Again, if this is something that a franchise does not have, you should give it some second thoughts.
6. The Company Has Inadequate Manpower
As an established business, the franchise business is expected to be run by individuals assigned to specific departments of the company. These people provide a workforce for the business to run smoothly.
It does not mean that the company should have many employees. What matters is for the company to have the right person under the correct department that is essential for the business’s daily operations.
7. No Reachable Corporate Office
This is also a very obvious red flag. Every business offering a franchise opportunity should have a corporate office. Moreover, it should be an office with a registered BIR Registration and other government permits.
In instances of food and beverage franchises, it is recommended that the business has a commissary center. Nevertheless, beware of this aspect and try to reconsider your decision of pursuing the deal.
8. Has Unclear Franchise Agreement
If the prospect franchise business presents a Franchise Agreement (FA), take the time to review first the details, clauses, and provisions of the said contract. It is always a good thing to consider that the franchisor has a ready contract for reviewing, so you should take some time checking it before signing any papers.
Remember that the agreement must contain crucial details of the business operation and your relationship with the franchisor. It should clearly define the terms of the franchise and the other provisions that should govern during the period of franchising the business.
Another thing to consider here is if the company requires or encourages the prospective franchisee to recruit additional clients. It is somehow the tactic of pseudo franchisers to create a pyramiding system that gives bonuses for every successful client referral.
Hence, if the FA looks vague, do not hesitate to ask the franchisor. You can also consider it as a red flag, especially if the sales officer is rushing you to sign the contract without giving you ample time to evaluate it or seek legal advice.
9. Franchisor Has No Intention to Provide Support with the Other Aspects of the Business
Since it is a reliable company, the owner of the franchise business should be able to follow and provide support with business operations like logistics, marketing, and management.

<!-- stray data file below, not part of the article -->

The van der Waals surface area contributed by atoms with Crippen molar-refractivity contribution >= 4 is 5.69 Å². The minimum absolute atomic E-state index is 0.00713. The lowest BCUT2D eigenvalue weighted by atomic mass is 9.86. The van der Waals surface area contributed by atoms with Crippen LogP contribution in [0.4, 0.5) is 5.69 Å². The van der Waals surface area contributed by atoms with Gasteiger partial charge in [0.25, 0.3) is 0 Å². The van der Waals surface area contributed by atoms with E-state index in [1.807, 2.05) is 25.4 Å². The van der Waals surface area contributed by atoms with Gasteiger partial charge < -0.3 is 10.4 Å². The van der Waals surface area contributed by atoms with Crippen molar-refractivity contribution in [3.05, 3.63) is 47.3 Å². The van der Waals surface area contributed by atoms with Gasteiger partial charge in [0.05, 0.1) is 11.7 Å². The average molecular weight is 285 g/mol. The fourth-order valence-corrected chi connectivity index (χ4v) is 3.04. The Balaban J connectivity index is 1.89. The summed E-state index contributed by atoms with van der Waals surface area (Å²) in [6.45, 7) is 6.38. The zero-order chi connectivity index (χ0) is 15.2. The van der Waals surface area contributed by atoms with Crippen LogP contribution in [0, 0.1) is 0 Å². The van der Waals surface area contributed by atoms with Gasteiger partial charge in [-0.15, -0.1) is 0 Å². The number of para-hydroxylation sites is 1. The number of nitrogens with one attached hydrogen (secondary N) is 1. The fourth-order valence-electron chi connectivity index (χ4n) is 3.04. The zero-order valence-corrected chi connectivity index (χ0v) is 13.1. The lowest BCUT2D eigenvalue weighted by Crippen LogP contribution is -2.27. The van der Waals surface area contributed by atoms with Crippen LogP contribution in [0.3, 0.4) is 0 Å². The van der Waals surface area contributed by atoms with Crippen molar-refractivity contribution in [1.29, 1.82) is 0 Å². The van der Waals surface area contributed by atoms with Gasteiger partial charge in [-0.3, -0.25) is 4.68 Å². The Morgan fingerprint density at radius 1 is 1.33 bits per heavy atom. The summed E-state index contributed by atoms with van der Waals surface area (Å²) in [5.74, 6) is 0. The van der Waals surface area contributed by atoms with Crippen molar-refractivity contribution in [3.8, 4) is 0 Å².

Aside from that, the franchisor must be proactive in suggesting other possible support that he/she can share with the franchisee. In most cases, a franchisor gives a feasibility study about the prospected location of the business, and this is a beneficial service that the franchisor can share with you.
10. The Company Has No List of Accredited Suppliers
Having trusted suppliers in the field is always important. Franchise companies must have their accredited list of suppliers of raw materials that they can share with their franchisees.
Otherwise, it may affect the overall supply chain of the business and disrupt its operations. However, if this is something that the franchisor is unsure as of the moment, then it could be an indicator of an unstable company and that you should postpone first your plan of franchising.
11. Franchise Company Is Not a Member of Any Franchise Organizations
This is also an excellent indicator to know if a franchise is legitimate or not. In the Philippines, there are three respected franchise organizations, namely the Philippine Franchise Association (PFA), Association of Filipino Franchisers, Inc. (AFFI), and Filipino International Franchise Association (FIFA).
Any legitimate franchise business should be accredited by either one of the three associations mentioned above. This is a safe way of identifying which is a scam from not because all organizations require a specific business to secure the essential documents and trademark before accepting them as part of the organization.
Otherwise, start to doubt if the franchise business does not belong to any of the three or you can ask the franchisor directly since it might still be in the process of acquiring accreditation.
So, those are the 11 red flags that you should observe to protect yourself from the bait of those waiting to catch you on the pitfall. It pays to be vigilant at times, and it saves you from any untoward incidents in the future involving the business.
Get the best franchise information always at Franchise Market, your online portal for all franchising needs. Check more franchise listings if you are looking for one or post with us your inquiry and we will help you find the right franchise for you!
Ultimate Guide to Franchising
Avoiding Scams, Making Smart Investments, and Better Decisions
The franchise industry is booming, and entrepreneurs are wondering about how this sector works. This ebook aims to help aspiring franchisees achieve their business goals.Learn more